Ancient Arabic Inscription Discovered in Jaffa Hints at Unknown Grand Mosque

The inscription, dating back to the 14th century, was discovered during restoration work on a public fountain in Jaffa.

Nir Hasson
Nir Hasson
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Nir Hasson
Nir Hasson

An ancient inscription dating to the 14th century recently discovered in Jaffa hints at the existence of a previously unknown magnificent mosque. The inscription was discovered during restoration work on a sebil (a public water fountain found in regional Muslim architecture) dating to the Mamluk period. The fountain is located next to the wall of the Mahmoudiya Mosque on the city's Ruslan Street.

In recent months the Tel Aviv-Jaffa Municipality, the Tourism Ministry and the Antiquities Authority have been carrying out a restoration of the sebil, which was originally intended for people coming to the walled city. Antiquities Authority employees discovered during the work a marble slab with an inscription that was interpreted with the assistance of Hebrew University Prof. Moshe Sharon, an expert in Islamic history and Arabic inscriptions. The Arabic writing recounts the founding of a magnificent mosque by a local government official during the reign of the Mamluk Sultan Al-Malik Az-Zahir Sayf ad-Din Barquq, who ruled the land between 1382 and 1399.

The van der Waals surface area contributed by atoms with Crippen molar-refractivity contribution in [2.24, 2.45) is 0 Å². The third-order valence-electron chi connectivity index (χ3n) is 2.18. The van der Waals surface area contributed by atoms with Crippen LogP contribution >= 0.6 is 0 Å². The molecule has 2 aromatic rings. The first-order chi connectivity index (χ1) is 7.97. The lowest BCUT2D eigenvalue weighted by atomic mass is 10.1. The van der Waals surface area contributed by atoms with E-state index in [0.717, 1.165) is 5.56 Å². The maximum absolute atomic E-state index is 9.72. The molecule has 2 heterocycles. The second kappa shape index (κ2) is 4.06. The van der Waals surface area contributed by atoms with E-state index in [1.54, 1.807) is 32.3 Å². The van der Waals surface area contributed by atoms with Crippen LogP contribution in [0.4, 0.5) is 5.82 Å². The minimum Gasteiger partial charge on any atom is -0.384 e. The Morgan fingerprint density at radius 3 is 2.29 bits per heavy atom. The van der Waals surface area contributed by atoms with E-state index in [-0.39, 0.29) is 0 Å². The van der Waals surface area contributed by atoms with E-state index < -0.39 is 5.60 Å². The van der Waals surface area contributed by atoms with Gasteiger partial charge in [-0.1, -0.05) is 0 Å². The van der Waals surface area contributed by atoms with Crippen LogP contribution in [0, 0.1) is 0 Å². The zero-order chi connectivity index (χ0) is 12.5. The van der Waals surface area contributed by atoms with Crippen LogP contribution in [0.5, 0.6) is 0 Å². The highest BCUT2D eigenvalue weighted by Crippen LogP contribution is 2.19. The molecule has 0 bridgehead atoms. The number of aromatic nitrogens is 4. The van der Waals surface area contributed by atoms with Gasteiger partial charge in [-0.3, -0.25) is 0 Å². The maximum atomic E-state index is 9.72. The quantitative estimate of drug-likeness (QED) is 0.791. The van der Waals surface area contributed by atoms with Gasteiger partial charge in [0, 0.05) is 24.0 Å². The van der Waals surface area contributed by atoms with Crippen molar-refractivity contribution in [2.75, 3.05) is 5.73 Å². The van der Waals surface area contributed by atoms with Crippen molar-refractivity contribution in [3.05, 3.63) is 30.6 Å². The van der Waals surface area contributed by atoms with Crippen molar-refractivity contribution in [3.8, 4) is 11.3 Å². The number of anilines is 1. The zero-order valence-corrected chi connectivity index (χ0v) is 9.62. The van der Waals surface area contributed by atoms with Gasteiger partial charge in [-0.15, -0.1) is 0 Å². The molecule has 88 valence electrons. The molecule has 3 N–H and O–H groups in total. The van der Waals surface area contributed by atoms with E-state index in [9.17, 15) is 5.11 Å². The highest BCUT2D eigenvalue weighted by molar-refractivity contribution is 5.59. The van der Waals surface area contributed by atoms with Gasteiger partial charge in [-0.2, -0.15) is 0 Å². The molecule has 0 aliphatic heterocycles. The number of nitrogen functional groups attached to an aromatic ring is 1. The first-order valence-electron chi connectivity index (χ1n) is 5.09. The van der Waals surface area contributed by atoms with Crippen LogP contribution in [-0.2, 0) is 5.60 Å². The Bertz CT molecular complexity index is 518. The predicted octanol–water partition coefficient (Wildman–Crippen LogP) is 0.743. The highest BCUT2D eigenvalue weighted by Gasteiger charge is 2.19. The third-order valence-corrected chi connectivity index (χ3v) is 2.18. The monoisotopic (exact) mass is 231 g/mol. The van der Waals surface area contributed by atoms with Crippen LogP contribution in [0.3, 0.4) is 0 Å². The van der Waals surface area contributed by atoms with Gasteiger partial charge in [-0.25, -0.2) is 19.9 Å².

The inscription wasn't originally designated for the sebil, but its builders used the marble slab with the inscription for its construction material. The proof was that the slab was placed upside down high up so that it is impossible to make out the inscription from street level. Additionally, the original slab was sawed into bits with parts of it mixed into different layers of the construction. The archaeologists cannot finger point the identity and place of the mosque mentioned in the inscription. According to the Antiquities Authority archaeologist Yoav Arbel, the mosque wasn't even located in Jaffa.

"Toward the latter part of the 14th century Jaffa wasn't even an inhabited city. The likelihood is slim that the mosque in question was within city limits," said Arbel. "Historical sources state that the majority of the marble items and large construction stones for rebuilding the city after Napoleon's retreat were brought by [19th century Ottoman governor] Abu Nabbut from the ruins of Caesarea and Ashkelon, but these cities were also destroyed by the Mamluks more than 100 years before the reign of Barquq. The possibility that a 'magnificent mosque' was established in one of them isn't likely."

The sebil with inscription found in JaffaCredit: Nicky Davidov

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